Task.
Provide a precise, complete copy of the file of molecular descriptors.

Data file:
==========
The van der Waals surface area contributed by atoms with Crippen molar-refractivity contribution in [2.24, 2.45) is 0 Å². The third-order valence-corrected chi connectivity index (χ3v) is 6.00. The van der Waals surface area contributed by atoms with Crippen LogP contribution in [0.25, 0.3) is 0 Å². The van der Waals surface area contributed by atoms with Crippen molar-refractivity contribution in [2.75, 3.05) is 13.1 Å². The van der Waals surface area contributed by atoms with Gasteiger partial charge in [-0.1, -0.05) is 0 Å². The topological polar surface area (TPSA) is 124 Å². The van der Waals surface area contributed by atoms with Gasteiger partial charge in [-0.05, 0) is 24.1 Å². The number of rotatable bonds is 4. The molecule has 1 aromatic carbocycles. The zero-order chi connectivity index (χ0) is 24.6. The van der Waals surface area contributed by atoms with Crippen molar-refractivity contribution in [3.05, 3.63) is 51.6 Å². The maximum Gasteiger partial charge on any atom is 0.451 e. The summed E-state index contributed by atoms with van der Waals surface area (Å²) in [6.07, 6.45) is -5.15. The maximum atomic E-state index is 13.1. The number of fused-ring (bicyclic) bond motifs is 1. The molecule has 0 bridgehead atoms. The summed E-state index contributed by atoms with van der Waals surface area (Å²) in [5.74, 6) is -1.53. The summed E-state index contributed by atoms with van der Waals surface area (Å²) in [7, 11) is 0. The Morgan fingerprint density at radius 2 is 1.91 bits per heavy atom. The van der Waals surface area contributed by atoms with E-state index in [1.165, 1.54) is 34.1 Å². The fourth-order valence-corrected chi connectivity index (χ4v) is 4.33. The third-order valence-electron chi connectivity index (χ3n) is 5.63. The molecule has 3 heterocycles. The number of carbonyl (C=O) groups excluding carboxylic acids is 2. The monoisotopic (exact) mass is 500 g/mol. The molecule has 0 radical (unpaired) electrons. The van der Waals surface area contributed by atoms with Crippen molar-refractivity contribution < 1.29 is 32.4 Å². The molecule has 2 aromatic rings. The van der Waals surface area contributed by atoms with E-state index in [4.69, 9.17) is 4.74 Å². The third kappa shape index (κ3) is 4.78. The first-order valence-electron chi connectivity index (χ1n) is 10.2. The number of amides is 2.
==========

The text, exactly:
The van der Waals surface area contributed by atoms with Crippen molar-refractivity contribution in [2.24, 2.45) is 0 Å². The third-order valence-corrected chi connectivity index (χ3v) is 6.00. The van der Waals surface area contributed by atoms with Crippen LogP contribution in [0.25, 0.3) is 0 Å². The van der Waals surface area contributed by atoms with Crippen molar-refractivity contribution in [2.75, 3.05) is 13.1 Å². The van der Waals surface area contributed by atoms with Gasteiger partial charge in [-0.1, -0.05) is 0 Å². The topological polar surface area (TPSA) is 124 Å². The van der Waals surface area contributed by atoms with Gasteiger partial charge in [-0.05, 0) is 24.1 Å². The number of rotatable bonds is 4. The molecule has 1 aromatic carbocycles. The zero-order chi connectivity index (χ0) is 24.6. The van der Waals surface area contributed by atoms with Crippen molar-refractivity contribution in [3.05, 3.63) is 51.6 Å². The maximum Gasteiger partial charge on any atom is 0.451 e. The summed E-state index contributed by atoms with van der Waals surface area (Å²) in [6.07, 6.45) is -5.15. The maximum atomic E-state index is 13.1. The number of fused-ring (bicyclic) bond motifs is 1. The molecule has 0 bridgehead atoms. The summed E-state index contributed by atoms with van der Waals surface area (Å²) in [5.74, 6) is -1.53. The summed E-state index contributed by atoms with van der Waals surface area (Å²) in [7, 11) is 0. The Morgan fingerprint density at radius 2 is 1.91 bits per heavy atom. The van der Waals surface area contributed by atoms with E-state index in [1.165, 1.54) is 34.1 Å². The fourth-order valence-corrected chi connectivity index (χ4v) is 4.33. The third-order valence-electron chi connectivity index (χ3n) is 5.63. The molecule has 3 heterocycles. The number of carbonyl (C=O) groups excluding carboxylic acids is 2. The monoisotopic (exact) mass is 500 g/mol. The molecule has 0 radical (unpaired) electrons. The van der Waals surface area contributed by atoms with Crippen molar-refractivity contribution < 1.29 is 32.4 Å². The molecule has 2 aromatic rings. The van der Waals surface area contributed by atoms with E-state index in [4.69, 9.17) is 4.74 Å². The third kappa shape index (κ3) is 4.78. The first-order valence-electron chi connectivity index (χ1n) is 10.2. The number of amides is 2.